There is plenty which is picturesque in the language of succession law(e.g. I’ve always liked the idea that a will is ‘ambulatory’ – picture a formal document wandering around the place) and plenty which seems amusing about wills written on eggshells, and the many and various ways in which people can get things wrong, but there are also worrying cases, particularly those regarding vulnerable testators and the possibility of their being pressurised or tricked into making their wills in particular ways.  The paper makes some interesting suggestions about how to try and enable vulnerable people to make wills, while guarding against dubious behaviour on the part of those around them. In doing so, it has to deal with the messy state of play surrounding pleas of’undue influence’ and ‘lack of knowledge and approval’. The idea of some sort of support scheme for people whose capacity is diminished but not wholly absent, allowing them to make a will, seems humane and in line with international obligations, but whether this should be in any way state funded is much more difficult. Where should enabling those with assets to leave to depart from intestacy rules lie on a list of priorities which includes much more basic medical and social care needs? In addition, the gentle suggestion that medical and care staff should not be discouraged by their institutional policies from becoming involved in the will-making of their patients (1.33) seems to me to be questionable. Is facilitating ‘testamentary freedom’ really part of the appropriate role of these people and institutions, so that they should involve themselves in will-making, and the attendant risk of future litigation over the will of a patient, rather than looking after other patients who do not have assets to distribute? That would seem to be transforming this ‘freedom’ to a right – and one which trumps various, more basic and universally accepted, rights of others.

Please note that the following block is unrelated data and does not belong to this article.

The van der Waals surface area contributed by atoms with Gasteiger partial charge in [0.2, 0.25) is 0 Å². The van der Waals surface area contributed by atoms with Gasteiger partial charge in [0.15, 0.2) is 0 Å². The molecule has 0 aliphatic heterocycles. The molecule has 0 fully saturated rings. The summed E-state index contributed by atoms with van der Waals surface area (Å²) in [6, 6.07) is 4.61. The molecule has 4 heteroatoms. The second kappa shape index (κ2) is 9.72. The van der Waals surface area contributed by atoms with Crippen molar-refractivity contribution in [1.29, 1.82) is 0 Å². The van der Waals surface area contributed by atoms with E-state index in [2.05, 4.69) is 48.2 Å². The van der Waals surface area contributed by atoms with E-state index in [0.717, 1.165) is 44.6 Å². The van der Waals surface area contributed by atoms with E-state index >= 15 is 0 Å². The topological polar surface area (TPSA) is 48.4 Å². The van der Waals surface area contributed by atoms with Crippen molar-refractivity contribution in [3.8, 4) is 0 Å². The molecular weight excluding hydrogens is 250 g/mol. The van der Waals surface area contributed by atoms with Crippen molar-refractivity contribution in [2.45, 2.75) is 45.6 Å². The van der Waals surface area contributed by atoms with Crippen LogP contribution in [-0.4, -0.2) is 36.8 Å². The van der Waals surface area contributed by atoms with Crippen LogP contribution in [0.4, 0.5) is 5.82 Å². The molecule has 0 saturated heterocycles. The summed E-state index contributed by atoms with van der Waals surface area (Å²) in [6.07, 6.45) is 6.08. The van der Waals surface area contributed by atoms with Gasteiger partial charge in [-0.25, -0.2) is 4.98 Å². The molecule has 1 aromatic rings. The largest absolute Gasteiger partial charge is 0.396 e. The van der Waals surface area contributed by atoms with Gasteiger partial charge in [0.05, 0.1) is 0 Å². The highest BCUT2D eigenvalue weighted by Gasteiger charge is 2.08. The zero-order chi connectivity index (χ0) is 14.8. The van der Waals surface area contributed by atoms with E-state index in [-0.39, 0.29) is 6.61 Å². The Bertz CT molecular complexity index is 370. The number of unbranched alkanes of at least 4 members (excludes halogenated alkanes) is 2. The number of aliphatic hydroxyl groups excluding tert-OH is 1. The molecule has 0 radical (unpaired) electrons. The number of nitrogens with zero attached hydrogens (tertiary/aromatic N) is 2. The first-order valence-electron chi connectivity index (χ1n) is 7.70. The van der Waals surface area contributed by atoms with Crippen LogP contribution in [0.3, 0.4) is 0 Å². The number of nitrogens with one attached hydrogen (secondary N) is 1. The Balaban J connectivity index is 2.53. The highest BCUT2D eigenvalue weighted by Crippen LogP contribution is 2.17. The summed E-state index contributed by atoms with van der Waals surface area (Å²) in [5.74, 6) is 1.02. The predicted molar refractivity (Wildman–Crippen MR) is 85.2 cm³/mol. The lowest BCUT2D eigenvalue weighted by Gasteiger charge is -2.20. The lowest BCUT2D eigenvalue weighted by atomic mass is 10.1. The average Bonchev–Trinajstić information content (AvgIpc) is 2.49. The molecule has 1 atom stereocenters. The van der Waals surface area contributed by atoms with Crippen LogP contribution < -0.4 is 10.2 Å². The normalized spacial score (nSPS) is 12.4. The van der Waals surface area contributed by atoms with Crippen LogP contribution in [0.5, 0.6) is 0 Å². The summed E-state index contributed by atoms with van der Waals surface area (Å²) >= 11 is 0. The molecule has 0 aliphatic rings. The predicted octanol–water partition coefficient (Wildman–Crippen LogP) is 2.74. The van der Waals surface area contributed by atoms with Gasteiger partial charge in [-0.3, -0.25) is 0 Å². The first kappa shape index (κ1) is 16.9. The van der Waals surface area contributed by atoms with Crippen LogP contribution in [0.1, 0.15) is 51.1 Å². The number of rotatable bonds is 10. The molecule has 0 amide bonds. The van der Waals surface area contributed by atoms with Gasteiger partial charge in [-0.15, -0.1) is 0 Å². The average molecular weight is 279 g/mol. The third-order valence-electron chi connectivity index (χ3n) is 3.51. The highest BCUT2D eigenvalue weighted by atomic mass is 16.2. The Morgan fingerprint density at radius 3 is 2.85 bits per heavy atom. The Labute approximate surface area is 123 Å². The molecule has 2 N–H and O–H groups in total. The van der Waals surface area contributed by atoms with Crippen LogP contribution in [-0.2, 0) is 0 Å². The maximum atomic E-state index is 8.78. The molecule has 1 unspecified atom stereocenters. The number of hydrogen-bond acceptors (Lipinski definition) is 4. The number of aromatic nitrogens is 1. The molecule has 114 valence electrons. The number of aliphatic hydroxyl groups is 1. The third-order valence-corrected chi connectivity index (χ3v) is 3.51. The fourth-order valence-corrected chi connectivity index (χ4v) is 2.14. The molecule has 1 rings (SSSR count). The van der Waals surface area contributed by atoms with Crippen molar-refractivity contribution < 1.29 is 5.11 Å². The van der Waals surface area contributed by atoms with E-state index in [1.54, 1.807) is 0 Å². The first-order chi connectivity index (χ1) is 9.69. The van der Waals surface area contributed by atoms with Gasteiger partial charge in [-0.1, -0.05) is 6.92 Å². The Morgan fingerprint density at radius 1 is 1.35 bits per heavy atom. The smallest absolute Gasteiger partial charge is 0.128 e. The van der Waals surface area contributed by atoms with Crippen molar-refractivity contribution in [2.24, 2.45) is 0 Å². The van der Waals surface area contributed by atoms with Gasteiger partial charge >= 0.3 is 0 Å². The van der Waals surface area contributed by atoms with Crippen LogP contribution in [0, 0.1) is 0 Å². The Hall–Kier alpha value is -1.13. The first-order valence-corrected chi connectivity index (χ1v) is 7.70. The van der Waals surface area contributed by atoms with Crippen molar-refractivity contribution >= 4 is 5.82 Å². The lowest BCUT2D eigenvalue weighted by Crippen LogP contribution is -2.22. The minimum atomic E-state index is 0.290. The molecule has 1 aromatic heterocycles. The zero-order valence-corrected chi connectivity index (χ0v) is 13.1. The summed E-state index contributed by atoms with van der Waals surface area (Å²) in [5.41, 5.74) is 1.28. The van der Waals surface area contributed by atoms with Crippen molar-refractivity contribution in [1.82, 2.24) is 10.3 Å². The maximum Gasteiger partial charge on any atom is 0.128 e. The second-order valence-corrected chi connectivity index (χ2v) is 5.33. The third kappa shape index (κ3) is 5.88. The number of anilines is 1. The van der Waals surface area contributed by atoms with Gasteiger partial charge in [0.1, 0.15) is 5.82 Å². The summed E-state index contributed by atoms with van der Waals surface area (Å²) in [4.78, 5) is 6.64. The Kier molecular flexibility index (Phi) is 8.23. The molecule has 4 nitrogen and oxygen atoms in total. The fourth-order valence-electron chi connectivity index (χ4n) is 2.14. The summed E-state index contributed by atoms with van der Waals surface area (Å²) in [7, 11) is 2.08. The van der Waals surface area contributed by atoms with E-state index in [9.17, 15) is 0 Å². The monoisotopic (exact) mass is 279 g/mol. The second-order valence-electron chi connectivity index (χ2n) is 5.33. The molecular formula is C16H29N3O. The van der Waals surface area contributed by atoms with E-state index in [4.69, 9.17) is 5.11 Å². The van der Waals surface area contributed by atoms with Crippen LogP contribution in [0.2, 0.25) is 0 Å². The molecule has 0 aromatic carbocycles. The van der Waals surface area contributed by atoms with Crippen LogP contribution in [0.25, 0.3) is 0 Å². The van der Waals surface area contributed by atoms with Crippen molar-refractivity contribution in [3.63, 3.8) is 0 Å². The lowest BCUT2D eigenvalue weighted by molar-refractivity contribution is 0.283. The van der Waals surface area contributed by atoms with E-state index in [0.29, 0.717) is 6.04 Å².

The paper has a go at the implications and opportunities of computing and the internet. Yes, Land Lawyers – shudder with me at the echoes of ‘e-conveyancing’- there are suggestions concerning the possibility of  e[lectronic] wills. The lessons of e-conveyancing seem to have been learned, though, and there is no great fanfare about this, just some discussion of the possibilities and difficulties and the suggestion of an enabling provision to deal with this as and when the technical difficulties are cleared up. So despite the Mirror’s excitement ( ), it is probably unlikely that we are about to see wills made by drunken text message.There is also some work on various electronic property or ‘property-adjacent’ things. I do look forward to seeing hardcore property lawyers getting into debates about rights to characters in online games [though perhaps they would enjoy ‘In the Toils of a Harlot’: the online undue influence game].